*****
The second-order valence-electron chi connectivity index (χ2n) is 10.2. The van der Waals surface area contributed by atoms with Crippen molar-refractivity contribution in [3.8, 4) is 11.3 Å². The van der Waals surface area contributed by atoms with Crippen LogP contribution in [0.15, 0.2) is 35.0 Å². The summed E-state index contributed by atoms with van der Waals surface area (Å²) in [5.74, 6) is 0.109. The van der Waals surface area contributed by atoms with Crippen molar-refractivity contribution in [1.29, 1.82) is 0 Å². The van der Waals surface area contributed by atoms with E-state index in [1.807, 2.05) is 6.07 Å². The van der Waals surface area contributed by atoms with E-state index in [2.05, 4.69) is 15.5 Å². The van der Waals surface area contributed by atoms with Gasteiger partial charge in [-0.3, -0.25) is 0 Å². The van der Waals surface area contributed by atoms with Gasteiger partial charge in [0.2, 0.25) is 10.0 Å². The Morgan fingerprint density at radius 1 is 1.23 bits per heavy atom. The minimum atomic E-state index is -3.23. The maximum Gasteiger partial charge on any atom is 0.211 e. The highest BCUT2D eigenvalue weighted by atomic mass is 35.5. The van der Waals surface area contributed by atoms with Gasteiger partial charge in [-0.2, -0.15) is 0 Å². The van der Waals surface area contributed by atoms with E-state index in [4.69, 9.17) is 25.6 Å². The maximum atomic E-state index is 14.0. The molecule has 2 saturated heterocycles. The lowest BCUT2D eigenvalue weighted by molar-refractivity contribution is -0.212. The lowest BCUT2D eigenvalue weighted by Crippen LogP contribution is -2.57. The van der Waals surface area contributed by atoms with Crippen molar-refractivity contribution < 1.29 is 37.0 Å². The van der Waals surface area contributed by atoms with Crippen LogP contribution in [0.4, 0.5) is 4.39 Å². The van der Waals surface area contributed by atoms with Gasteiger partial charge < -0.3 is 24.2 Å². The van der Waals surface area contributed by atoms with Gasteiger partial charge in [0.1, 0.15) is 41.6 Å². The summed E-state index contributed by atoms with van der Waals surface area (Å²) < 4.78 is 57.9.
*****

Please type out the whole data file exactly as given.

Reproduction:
The second-order valence-electron chi connectivity index (χ2n) is 10.2. The van der Waals surface area contributed by atoms with Crippen molar-refractivity contribution in [3.8, 4) is 11.3 Å². The van der Waals surface area contributed by atoms with Crippen LogP contribution in [0.15, 0.2) is 35.0 Å². The summed E-state index contributed by atoms with van der Waals surface area (Å²) in [5.74, 6) is 0.109. The van der Waals surface area contributed by atoms with Crippen molar-refractivity contribution in [1.29, 1.82) is 0 Å². The van der Waals surface area contributed by atoms with E-state index in [1.807, 2.05) is 6.07 Å². The van der Waals surface area contributed by atoms with E-state index in [2.05, 4.69) is 15.5 Å². The van der Waals surface area contributed by atoms with Gasteiger partial charge in [-0.3, -0.25) is 0 Å². The van der Waals surface area contributed by atoms with Gasteiger partial charge in [0.2, 0.25) is 10.0 Å². The Morgan fingerprint density at radius 1 is 1.23 bits per heavy atom. The minimum atomic E-state index is -3.23. The maximum Gasteiger partial charge on any atom is 0.211 e. The highest BCUT2D eigenvalue weighted by atomic mass is 35.5. The van der Waals surface area contributed by atoms with Gasteiger partial charge in [-0.2, -0.15) is 0 Å². The van der Waals surface area contributed by atoms with E-state index in [4.69, 9.17) is 25.6 Å². The maximum atomic E-state index is 14.0. The molecule has 2 saturated heterocycles. The lowest BCUT2D eigenvalue weighted by molar-refractivity contribution is -0.212. The lowest BCUT2D eigenvalue weighted by Crippen LogP contribution is -2.57. The van der Waals surface area contributed by atoms with Crippen molar-refractivity contribution < 1.29 is 37.0 Å². The van der Waals surface area contributed by atoms with Crippen LogP contribution in [0.4, 0.5) is 4.39 Å². The van der Waals surface area contributed by atoms with Gasteiger partial charge < -0.3 is 24.2 Å². The van der Waals surface area contributed by atoms with Gasteiger partial charge in [0.1, 0.15) is 41.6 Å². The summed E-state index contributed by atoms with van der Waals surface area (Å²) < 4.78 is 57.9.